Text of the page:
By Denise Kohnke, Chief Strategy Officer at Merit.
Have you had your shot of resiliency yet?
If our CEO survey is any indication, the “can-do” spirit is still alive and well. As cultural Venn diagrams representing now and the near future collide — COVID, FLU, ELECTION, BLM — resiliency seems to be many CEO’s medicine du jour.
But what if there’s a better drug than simply being able to recover quickly and go back to the same shape, which is the definition of resiliency. What if evolution to something stronger and better was the outcome of these mega-influences on business and culture?
Which takes us to the difference between resiliency and strategy. While resiliency helps you get back to normal, what if normal no longer exists as we remember it from way back in 2019? Strategy is the art of informing action with calculated risk based on the ability to predict the future. For instance, lots of people predicted the pandemic. The flu is expected to be severe this year. The election always causes turmoil. And the Black Lives Matter movement was necessary, and a long time coming. All of these influences will ramp up to change our collective normal permanently. If you look long enough at the horizon from here, you begin to see the pathways of invention that will define the new collective normal and future business success.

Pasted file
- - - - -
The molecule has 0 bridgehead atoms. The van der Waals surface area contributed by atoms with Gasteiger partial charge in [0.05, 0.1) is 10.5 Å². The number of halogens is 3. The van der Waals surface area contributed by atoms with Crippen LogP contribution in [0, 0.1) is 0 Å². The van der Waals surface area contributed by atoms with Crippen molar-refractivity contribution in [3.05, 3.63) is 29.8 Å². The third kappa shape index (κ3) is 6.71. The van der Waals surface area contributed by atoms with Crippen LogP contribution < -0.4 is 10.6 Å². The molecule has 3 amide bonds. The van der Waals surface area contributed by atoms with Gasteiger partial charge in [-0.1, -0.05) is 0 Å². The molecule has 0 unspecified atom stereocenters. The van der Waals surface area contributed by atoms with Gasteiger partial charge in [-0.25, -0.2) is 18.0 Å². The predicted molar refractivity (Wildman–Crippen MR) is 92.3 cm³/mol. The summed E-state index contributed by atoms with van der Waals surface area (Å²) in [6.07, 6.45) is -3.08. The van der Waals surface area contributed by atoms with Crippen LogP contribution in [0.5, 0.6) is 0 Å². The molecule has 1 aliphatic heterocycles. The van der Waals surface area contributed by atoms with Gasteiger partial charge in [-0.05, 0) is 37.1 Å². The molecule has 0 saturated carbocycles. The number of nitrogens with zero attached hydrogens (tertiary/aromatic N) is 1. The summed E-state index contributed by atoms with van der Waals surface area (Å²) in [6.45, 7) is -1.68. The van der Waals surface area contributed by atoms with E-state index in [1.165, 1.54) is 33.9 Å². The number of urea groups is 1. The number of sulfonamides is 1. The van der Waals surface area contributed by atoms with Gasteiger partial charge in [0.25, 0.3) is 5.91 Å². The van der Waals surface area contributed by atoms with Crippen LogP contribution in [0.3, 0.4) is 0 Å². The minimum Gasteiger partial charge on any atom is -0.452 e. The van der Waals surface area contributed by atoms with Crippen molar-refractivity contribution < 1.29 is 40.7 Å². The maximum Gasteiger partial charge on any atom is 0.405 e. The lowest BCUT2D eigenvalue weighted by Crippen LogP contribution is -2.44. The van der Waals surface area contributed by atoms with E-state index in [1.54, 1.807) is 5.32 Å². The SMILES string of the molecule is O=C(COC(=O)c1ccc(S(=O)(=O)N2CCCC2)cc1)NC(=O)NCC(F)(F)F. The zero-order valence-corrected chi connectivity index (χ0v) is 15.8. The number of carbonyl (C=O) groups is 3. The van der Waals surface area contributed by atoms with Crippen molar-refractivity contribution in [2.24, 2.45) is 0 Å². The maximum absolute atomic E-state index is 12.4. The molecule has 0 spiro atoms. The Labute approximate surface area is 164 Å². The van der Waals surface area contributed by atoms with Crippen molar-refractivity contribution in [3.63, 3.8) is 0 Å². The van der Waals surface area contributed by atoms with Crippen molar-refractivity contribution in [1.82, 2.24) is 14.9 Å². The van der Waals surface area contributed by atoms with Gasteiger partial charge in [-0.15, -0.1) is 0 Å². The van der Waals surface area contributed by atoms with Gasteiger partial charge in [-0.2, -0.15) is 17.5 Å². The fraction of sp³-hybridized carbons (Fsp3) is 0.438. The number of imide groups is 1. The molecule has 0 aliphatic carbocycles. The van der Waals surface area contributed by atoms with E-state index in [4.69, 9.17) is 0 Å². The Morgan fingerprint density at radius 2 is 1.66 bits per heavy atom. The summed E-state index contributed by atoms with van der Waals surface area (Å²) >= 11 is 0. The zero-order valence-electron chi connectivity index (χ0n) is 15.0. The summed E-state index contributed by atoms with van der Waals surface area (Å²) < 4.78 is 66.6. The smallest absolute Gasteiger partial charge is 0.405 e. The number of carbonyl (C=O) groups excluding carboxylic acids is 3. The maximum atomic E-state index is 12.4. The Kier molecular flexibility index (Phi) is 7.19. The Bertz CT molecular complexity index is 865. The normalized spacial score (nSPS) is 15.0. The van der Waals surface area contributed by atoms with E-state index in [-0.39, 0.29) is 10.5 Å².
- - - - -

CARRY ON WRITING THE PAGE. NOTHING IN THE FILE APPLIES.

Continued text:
Resiliency, to be sure, is necessary to ride the storms of change that are impacting business right now. Resiliency is comforting. Beyond all the existential threats, practical internal storms, such as loss of income, disruption of supply chains, evolving customer decision journeys, flexibility as employees basic needs change, are also unsettling. Now, more than ever, is the time to ask, “Is there a better way?” because most CEOs are not currently the way they were, and not many want to stay the way they are.
As we look at this flu-like season of change, those of us at Merit encourage everyone to metaphorically bend, but not break. Wear a mask and get vaccinated so you avoid immediate debilitating illness. And then, think about evolving to whatever it takes to be well, regardless of the Venn diagrams looming in the future.